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Guardians of the West- The Seaforth Highlanders of Canada

Guardians of the West- The Seaforth Highlanders of Canada

By Colin Murray

June, 1952


In 1266, when King Alexander II of Scotland was hunting in a Scottish forest, he was attacked by an infuriated stag which chased him, knocked him from his horse and began to savage him on the ground.

The king’s cries for help were answered by one Colin Fitzgerald, who rushed at the stag and severed its head immediately behind the antlers with a single blow. In gratitude to his rescuer the king granted Fitzgerald a stag’s head for his badge with the motto “Cuidich’n Righ.”

In 1623 one of Colin Fitzgerald’s descendants became the first Earl of Seaforth. A later Earl of Seaforth raised the 72nd Foot, later the 1st Battalion Seaforth Highlanders, in 1777. Since then the Imperial battalions of the Seaforth Highlanders have carried proudly the staghead badge and its Gaelic motto, which means “Help the King.”

Last December a company of Highland infantry sailed from the port of Quebec wearing the same staghead badge on its balmoral. Men of the Seaforth Highlanders of Canada from their Vancouver depot were on their way to Europe as part of the 1st Canadian Highland Battalion, to join Canada’s NATO force – the 27th Brigade–in Germany.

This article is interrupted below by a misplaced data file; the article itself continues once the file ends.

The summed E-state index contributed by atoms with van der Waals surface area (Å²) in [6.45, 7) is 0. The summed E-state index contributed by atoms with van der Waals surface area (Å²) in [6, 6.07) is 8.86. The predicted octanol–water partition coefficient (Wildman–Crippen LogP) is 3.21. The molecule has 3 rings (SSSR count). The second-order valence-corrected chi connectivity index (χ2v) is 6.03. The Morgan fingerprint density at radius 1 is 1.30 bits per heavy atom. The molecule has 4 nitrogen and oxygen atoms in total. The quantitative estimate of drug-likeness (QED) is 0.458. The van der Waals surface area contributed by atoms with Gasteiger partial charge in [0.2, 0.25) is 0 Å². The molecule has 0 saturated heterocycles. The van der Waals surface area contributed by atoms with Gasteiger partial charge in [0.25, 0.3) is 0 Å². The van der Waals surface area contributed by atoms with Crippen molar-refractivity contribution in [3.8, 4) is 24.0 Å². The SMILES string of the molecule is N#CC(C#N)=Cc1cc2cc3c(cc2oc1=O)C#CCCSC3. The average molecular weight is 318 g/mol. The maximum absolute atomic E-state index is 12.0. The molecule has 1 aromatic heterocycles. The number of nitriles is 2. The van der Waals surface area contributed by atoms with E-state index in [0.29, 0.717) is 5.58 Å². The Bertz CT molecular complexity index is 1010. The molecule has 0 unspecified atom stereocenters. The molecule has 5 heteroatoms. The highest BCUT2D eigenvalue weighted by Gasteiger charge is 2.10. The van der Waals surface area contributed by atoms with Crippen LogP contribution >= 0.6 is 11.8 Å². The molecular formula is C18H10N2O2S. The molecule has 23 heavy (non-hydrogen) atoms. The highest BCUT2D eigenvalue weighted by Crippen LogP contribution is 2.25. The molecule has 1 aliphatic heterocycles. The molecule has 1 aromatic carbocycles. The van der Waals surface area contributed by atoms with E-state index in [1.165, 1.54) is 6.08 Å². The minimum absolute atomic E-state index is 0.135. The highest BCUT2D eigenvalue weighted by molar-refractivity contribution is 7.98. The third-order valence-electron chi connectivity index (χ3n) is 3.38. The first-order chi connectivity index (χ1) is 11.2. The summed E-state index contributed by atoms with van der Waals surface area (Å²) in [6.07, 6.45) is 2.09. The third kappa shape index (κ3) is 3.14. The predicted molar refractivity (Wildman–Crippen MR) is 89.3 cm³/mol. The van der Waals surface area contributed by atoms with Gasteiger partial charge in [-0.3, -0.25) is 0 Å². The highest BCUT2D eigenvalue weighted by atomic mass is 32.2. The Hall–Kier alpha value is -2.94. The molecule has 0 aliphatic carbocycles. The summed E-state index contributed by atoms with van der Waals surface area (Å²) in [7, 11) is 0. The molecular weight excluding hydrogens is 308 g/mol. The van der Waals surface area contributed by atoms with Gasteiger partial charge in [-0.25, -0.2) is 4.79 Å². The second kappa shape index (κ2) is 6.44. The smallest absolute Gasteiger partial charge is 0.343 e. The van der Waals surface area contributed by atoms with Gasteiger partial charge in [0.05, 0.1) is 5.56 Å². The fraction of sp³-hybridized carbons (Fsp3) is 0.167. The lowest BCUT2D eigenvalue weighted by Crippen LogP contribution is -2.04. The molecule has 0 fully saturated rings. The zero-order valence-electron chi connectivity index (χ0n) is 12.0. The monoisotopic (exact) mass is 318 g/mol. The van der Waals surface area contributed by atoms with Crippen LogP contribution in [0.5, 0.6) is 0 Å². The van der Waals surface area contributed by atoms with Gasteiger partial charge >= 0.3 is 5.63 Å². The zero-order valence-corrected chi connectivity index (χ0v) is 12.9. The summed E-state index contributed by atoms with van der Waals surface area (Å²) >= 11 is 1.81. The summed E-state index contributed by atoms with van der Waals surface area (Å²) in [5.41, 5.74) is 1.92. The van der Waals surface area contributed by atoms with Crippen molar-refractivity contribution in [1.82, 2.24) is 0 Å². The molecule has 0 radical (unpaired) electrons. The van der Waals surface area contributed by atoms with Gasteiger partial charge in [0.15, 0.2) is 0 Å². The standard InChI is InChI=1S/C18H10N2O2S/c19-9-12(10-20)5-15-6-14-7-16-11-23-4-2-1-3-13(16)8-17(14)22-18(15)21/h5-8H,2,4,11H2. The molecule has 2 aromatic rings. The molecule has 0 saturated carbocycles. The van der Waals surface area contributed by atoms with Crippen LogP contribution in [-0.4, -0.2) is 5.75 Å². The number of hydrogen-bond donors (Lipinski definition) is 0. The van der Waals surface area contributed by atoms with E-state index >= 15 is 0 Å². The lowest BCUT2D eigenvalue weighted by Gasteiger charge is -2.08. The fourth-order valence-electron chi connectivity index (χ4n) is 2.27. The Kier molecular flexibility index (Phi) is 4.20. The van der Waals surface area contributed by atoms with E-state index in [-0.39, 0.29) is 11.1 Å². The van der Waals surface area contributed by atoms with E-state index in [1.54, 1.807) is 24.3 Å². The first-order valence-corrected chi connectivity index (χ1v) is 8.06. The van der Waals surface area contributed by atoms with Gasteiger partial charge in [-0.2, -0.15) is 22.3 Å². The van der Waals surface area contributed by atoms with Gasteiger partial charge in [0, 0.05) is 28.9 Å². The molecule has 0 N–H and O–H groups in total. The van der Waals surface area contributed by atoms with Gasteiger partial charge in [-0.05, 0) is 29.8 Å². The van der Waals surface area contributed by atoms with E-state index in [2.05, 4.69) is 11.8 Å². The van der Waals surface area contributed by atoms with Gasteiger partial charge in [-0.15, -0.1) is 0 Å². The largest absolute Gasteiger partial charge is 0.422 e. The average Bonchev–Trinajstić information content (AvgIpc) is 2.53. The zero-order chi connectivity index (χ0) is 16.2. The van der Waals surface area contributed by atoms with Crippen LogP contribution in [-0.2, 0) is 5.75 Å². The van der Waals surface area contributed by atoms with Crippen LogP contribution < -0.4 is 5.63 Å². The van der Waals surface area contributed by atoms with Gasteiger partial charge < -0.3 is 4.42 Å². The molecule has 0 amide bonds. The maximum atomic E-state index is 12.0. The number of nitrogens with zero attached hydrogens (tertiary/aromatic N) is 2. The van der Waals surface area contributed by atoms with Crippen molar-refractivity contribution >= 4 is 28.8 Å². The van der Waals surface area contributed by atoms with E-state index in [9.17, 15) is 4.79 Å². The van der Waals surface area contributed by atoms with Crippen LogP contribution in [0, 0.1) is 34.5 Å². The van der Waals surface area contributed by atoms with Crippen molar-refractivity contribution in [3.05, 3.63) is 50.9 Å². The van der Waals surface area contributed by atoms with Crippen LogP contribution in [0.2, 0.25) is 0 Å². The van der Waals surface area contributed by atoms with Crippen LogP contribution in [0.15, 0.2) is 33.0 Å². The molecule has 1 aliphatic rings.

The Seaforth company was carrying with it the traditions of a younger regiment than the Old Country Seaforth Highlanders (Ross-shire Buffs, the Duke of Albany’s), but one that had demonstrated ably in two world wars that it was as determined as its “parent” to “Help the King”.


The Seaforth Highlanders of Canada was organized in November, 1910, as “The 72nd Highlanders of Canada.” The plan to raise a Highland regiment in the city of Vancouver sprang from the Gaelic Society there. The St. Andrew’s and Caledonian Societies took up the task and by November, 1910, the 72nd Highlanders of Canada had been organized. The number 72 had been specially requested for it was the battalion number of the Imperial Seaforth.

With the approval of the 1st and 2nd Battalions of the Seaforth, then serving in India, the Canadian regiment became “The 72nd Seaforth Highlanders of Canada” in 1912, and later the same year “The 72nd Regiment, Seaforth Highlanders of Canada.” A Regimental Sergeant-Major was sent by the Imperial Seaforth to help the new regiment in its early organization.

With the affiliation the Canadian Seaforth took the staghead badge of the older regiment, with the cypher L and crown which had been added later. In 1881 Queen Victoria had granted the title Duke of Albany to her youngest son Leopold. The Seaforth, as the Duke of Albany’s Regiment, added the cypher L (for Leopold) and the crown to its badge. The Canadian regiment also took the same uniform as the British regiment and work the kilt of the Mackenzie tartan.